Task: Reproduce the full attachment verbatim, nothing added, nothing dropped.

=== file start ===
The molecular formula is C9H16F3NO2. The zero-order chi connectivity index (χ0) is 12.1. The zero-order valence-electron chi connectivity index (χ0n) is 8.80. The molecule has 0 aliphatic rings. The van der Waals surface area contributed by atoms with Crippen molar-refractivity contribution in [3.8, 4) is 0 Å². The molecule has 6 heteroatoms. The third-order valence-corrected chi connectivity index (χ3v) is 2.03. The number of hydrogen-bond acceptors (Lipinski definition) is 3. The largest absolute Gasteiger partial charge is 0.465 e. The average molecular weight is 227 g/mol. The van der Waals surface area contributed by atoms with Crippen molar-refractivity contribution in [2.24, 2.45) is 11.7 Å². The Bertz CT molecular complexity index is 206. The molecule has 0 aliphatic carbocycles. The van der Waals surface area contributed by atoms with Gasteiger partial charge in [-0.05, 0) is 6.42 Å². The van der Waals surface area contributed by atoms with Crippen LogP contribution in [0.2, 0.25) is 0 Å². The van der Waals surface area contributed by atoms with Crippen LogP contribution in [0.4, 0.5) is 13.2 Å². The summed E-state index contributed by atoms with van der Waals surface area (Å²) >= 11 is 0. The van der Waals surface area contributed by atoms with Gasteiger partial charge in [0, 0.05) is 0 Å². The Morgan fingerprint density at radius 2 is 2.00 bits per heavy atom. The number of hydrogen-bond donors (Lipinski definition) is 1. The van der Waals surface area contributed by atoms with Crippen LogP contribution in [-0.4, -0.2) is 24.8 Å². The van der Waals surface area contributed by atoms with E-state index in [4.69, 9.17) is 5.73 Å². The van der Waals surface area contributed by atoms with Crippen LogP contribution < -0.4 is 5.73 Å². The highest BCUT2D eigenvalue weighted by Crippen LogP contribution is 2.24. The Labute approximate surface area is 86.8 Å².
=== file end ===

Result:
The molecular formula is C9H16F3NO2. The zero-order chi connectivity index (χ0) is 12.1. The zero-order valence-electron chi connectivity index (χ0n) is 8.80. The molecule has 0 aliphatic rings. The van der Waals surface area contributed by atoms with Crippen molar-refractivity contribution in [3.8, 4) is 0 Å². The molecule has 6 heteroatoms. The third-order valence-corrected chi connectivity index (χ3v) is 2.03. The number of hydrogen-bond acceptors (Lipinski definition) is 3. The largest absolute Gasteiger partial charge is 0.465 e. The average molecular weight is 227 g/mol. The van der Waals surface area contributed by atoms with Crippen molar-refractivity contribution in [2.24, 2.45) is 11.7 Å². The Bertz CT molecular complexity index is 206. The molecule has 0 aliphatic carbocycles. The van der Waals surface area contributed by atoms with Gasteiger partial charge in [-0.05, 0) is 6.42 Å². The van der Waals surface area contributed by atoms with Crippen LogP contribution in [0.2, 0.25) is 0 Å². The van der Waals surface area contributed by atoms with Crippen LogP contribution in [0.4, 0.5) is 13.2 Å². The summed E-state index contributed by atoms with van der Waals surface area (Å²) >= 11 is 0. The van der Waals surface area contributed by atoms with Gasteiger partial charge in [0, 0.05) is 0 Å². The Morgan fingerprint density at radius 2 is 2.00 bits per heavy atom. The number of hydrogen-bond donors (Lipinski definition) is 1. The van der Waals surface area contributed by atoms with Crippen LogP contribution in [-0.4, -0.2) is 24.8 Å². The van der Waals surface area contributed by atoms with E-state index in [4.69, 9.17) is 5.73 Å². The van der Waals surface area contributed by atoms with Crippen LogP contribution < -0.4 is 5.73 Å². The highest BCUT2D eigenvalue weighted by Crippen LogP contribution is 2.24. The Labute approximate surface area is 86.8 Å².